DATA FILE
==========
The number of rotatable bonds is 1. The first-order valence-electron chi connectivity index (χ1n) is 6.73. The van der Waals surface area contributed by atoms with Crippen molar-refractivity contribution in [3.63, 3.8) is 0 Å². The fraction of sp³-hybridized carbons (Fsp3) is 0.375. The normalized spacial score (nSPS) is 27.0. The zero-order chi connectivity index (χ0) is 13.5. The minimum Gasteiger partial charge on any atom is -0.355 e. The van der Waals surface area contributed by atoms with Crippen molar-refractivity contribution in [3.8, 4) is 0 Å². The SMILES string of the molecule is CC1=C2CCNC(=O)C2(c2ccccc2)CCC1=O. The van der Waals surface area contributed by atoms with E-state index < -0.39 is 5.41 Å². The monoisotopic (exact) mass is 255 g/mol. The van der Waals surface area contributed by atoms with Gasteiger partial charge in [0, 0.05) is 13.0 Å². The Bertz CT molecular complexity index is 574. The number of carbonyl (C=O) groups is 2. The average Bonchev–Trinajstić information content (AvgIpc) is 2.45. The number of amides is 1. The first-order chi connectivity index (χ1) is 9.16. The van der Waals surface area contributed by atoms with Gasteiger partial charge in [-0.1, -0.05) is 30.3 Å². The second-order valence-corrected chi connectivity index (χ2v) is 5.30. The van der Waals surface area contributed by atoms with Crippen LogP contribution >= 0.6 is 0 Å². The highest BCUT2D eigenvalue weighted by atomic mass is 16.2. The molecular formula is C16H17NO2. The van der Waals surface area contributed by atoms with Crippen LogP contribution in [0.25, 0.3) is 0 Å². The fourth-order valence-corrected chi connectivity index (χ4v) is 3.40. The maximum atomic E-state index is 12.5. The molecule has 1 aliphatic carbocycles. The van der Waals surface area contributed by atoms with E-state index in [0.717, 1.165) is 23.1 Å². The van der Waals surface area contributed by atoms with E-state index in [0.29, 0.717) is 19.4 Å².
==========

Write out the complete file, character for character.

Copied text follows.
The number of rotatable bonds is 1. The first-order valence-electron chi connectivity index (χ1n) is 6.73. The van der Waals surface area contributed by atoms with Crippen molar-refractivity contribution in [3.63, 3.8) is 0 Å². The fraction of sp³-hybridized carbons (Fsp3) is 0.375. The normalized spacial score (nSPS) is 27.0. The zero-order chi connectivity index (χ0) is 13.5. The minimum Gasteiger partial charge on any atom is -0.355 e. The van der Waals surface area contributed by atoms with Crippen molar-refractivity contribution in [3.8, 4) is 0 Å². The SMILES string of the molecule is CC1=C2CCNC(=O)C2(c2ccccc2)CCC1=O. The van der Waals surface area contributed by atoms with E-state index < -0.39 is 5.41 Å². The monoisotopic (exact) mass is 255 g/mol. The van der Waals surface area contributed by atoms with Gasteiger partial charge in [0, 0.05) is 13.0 Å². The Bertz CT molecular complexity index is 574. The number of carbonyl (C=O) groups is 2. The average Bonchev–Trinajstić information content (AvgIpc) is 2.45. The number of amides is 1. The first-order chi connectivity index (χ1) is 9.16. The van der Waals surface area contributed by atoms with Gasteiger partial charge in [-0.1, -0.05) is 30.3 Å². The second-order valence-corrected chi connectivity index (χ2v) is 5.30. The van der Waals surface area contributed by atoms with Crippen LogP contribution >= 0.6 is 0 Å². The highest BCUT2D eigenvalue weighted by atomic mass is 16.2. The molecular formula is C16H17NO2. The van der Waals surface area contributed by atoms with Crippen LogP contribution in [0.25, 0.3) is 0 Å². The fourth-order valence-corrected chi connectivity index (χ4v) is 3.40. The maximum atomic E-state index is 12.5. The molecule has 1 aliphatic carbocycles. The van der Waals surface area contributed by atoms with E-state index in [0.717, 1.165) is 23.1 Å². The van der Waals surface area contributed by atoms with E-state index in [0.29, 0.717) is 19.4 Å².